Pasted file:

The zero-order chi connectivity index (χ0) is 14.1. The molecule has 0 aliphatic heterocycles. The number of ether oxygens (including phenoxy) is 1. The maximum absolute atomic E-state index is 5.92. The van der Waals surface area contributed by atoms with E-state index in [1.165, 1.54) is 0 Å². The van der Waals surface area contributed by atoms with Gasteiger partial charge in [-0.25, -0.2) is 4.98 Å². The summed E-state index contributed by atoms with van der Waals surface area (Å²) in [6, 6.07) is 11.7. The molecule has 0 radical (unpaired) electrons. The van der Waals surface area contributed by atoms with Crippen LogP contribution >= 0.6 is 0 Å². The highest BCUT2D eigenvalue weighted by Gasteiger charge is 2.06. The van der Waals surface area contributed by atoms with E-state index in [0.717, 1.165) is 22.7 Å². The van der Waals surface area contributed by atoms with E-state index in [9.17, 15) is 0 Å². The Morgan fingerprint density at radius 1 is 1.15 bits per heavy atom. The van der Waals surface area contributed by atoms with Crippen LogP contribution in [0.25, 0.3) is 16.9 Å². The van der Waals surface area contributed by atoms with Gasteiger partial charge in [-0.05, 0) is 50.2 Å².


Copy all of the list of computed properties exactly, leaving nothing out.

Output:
The zero-order chi connectivity index (χ0) is 14.1. The molecule has 0 aliphatic heterocycles. The number of ether oxygens (including phenoxy) is 1. The maximum absolute atomic E-state index is 5.92. The van der Waals surface area contributed by atoms with E-state index in [1.165, 1.54) is 0 Å². The van der Waals surface area contributed by atoms with Gasteiger partial charge in [-0.25, -0.2) is 4.98 Å². The summed E-state index contributed by atoms with van der Waals surface area (Å²) in [6, 6.07) is 11.7. The molecule has 0 radical (unpaired) electrons. The van der Waals surface area contributed by atoms with Crippen LogP contribution >= 0.6 is 0 Å². The highest BCUT2D eigenvalue weighted by Gasteiger charge is 2.06. The van der Waals surface area contributed by atoms with E-state index in [0.717, 1.165) is 22.7 Å². The van der Waals surface area contributed by atoms with E-state index in [9.17, 15) is 0 Å². The Morgan fingerprint density at radius 1 is 1.15 bits per heavy atom. The van der Waals surface area contributed by atoms with Crippen LogP contribution in [0.25, 0.3) is 16.9 Å². The van der Waals surface area contributed by atoms with Gasteiger partial charge in [-0.05, 0) is 50.2 Å².